Pre-season bus movements

Alongside occasional design work recently, I have also been tasked with delivering and collecting some of the Crosville fleet in preparation for the 2017 season.

This has meant a lot of solo mileage but fortunately the destinations have been familiar, so not too stressful. The first of these movements, a few weeks ago, saw me taking one of the Crosville hybrid deckers up to the Yorkshire premises of Cobus, the bus restorers. Last week I took another of the Wrightbus hybrid buses up to Cobus and, the following day, brought the first one back to Weston-super-Mare as its conversion to open top had been completed.

As before, the journey was slow and tedious. Don’t get me wrong, the bus is dead easy to drive around town as it was originally used on the (mostly flat) streets of London. But put a gradient in front of it and, just like a tired donkey, it gets all moody and unresponsive. Normally, power comes from a Cummins diesel engine which charges the propulsion batteries but in Direct Energy¬† mode (used for these long journeys) these batteries are switched out and the bus relies solely on the relatively small diesel engine. Propulsion still comes from the Siemens electric traction motor but it can only deliver the energy provided by the diesel engine. Which isn’t nearly enough on hills. Even on motorways, where gradients are usually gentle, our speed dropped away alarmingly. At times we were down to about 30mph!

I was just about able to complete the journey in daylight, thanks to the lengthening days, so I headed off for a meal and a rest before facing the return journey.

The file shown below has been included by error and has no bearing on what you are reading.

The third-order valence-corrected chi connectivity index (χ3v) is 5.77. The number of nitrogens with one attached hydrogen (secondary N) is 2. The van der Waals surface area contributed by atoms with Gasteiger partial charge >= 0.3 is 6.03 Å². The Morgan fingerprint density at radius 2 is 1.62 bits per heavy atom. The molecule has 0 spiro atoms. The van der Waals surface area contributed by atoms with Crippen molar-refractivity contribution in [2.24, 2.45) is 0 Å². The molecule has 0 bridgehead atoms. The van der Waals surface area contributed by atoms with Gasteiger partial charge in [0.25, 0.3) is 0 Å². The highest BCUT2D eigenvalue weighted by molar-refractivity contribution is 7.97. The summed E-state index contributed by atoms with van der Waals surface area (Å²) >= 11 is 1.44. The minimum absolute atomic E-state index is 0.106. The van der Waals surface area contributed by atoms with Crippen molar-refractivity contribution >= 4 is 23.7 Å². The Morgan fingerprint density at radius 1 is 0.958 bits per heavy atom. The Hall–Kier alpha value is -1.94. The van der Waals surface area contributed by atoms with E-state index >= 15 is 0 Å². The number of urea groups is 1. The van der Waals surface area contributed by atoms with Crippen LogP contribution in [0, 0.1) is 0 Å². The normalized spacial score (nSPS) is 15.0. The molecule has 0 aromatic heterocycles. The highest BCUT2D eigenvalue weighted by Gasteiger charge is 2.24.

Early the next morning I was given a guided tour of the newly converted bus that I’d taken up a few weeks earlier (pictured at the top of this post). The guys at Cobus had done an excellent job of removing two thirds of the roof, forming a supporting partition under the remaining part of the roof, re-routing the electric cables and adding ballast resistors to the system to compensate for the missing ceiling lights. The upper deck seats had all been removed and re-trimmed with vinyl to make them more weatherproof too.

The journey back from Yorkshire didn’t seem to take so long, probably because I was now so used to driving this route. Arriving back at the Crosville depot, the newly-converted bus was eagerly explored and admired by staff and, within a just few days, was out in service on the 100 to Sand Bay.

The day after returning from Yorkshire I was off again with another open top bus, this time 1976-built Bristol VRT LEU263P. This bus needed to be taken up to Stoke-on-Trent to heritage bus specialists Reliance Bus Works for some mechanical work and a Class 6 MOT. The journey this time was not so smooth, proving the benefit of airbag suspension vs leaf springs! However, that was a small price to pay for a journey that was not spoiled by a lack of power. The Gardner 6XLB fitted to the VRT provided enough oomph to carry us up all the gradients without the need to change down.

I returned to Weston by train but no doubt I’ll be heading back to collect the VRT in a week or so, when it has a fresh MOT. This time I will take another – older – open top bus with me.

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